The ruins of TILAURAKOT, 24km west of Lumbini, are believed to be the remains of ancient Kapilvastu, seat of the ancient Shakya kingdom and the childhood home of Prince Siddhartha Gautama. Tilaurakot gets far fewer visitors than Lumbini, yet its ruins are at least as interesting, and its history arguably even more so. Shaded by mango, kusum and karma trees, they have a serenity that Lumbini has begun to lose.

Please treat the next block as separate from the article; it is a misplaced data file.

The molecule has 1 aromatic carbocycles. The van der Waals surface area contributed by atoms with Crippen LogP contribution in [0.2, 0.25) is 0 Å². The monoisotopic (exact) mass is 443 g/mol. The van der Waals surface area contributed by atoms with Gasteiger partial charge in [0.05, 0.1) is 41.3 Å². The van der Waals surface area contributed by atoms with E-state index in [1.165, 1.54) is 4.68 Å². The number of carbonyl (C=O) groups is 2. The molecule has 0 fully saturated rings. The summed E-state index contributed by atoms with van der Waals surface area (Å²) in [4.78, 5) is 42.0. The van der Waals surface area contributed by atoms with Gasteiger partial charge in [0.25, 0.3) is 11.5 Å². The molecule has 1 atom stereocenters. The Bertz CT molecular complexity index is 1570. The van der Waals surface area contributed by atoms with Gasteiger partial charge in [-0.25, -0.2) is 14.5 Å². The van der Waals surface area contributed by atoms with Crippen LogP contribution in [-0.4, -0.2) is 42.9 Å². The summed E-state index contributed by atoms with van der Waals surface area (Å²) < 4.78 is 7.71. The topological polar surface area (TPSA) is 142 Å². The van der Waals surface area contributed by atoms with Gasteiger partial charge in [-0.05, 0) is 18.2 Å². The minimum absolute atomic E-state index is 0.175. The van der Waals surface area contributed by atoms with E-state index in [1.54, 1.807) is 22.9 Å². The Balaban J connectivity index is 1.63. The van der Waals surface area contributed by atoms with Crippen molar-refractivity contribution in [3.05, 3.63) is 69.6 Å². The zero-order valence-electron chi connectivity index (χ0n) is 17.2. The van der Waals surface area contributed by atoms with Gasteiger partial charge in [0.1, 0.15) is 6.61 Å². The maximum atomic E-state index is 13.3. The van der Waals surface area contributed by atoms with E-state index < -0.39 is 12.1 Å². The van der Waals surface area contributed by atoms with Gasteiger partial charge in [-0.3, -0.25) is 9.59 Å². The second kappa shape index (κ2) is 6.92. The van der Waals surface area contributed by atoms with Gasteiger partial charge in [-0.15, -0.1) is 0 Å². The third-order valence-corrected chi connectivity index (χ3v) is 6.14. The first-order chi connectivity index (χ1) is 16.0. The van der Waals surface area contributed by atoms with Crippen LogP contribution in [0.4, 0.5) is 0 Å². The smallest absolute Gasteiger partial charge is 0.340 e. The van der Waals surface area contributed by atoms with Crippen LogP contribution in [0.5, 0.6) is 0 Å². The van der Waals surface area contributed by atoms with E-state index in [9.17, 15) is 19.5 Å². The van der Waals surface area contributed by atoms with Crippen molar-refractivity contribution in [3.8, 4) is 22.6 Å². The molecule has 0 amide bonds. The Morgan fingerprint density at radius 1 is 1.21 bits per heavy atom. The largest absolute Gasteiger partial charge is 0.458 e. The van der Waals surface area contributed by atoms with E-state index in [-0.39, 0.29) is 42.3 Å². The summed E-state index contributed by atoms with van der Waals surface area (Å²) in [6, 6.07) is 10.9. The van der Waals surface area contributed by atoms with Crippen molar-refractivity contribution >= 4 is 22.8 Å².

The remains include a couple of stupa bases, thick fortress walls and four gates. Looking out across the ruins from the eastern gate could hardly be a better opportunity for a moment’s meditation, as it’s said to be from here that the Buddha walked out on nearly thirty years of princely life to begin his search for enlightenment. It’s doubtful this is literally the ruins of the palace of King Suddhodana, the Buddha’s father, for the style of bricks used isn’t thought to have been developed until the third century BC, but it may well have been built on top of it; assuming the earlier structure was made of wood, no trace would remain. Indian archeologists argue that Piprahwa, just south of the border, is the true site, but excavations at Tilaurakot in 2000 uncovered potsherds and terracotta beads contemporaneous with Buddha’s lifetime, helping to corroborate the Nepali claim. A new Anglo-Nepali excavation team started work in 2011, and should help to further clarify matters.

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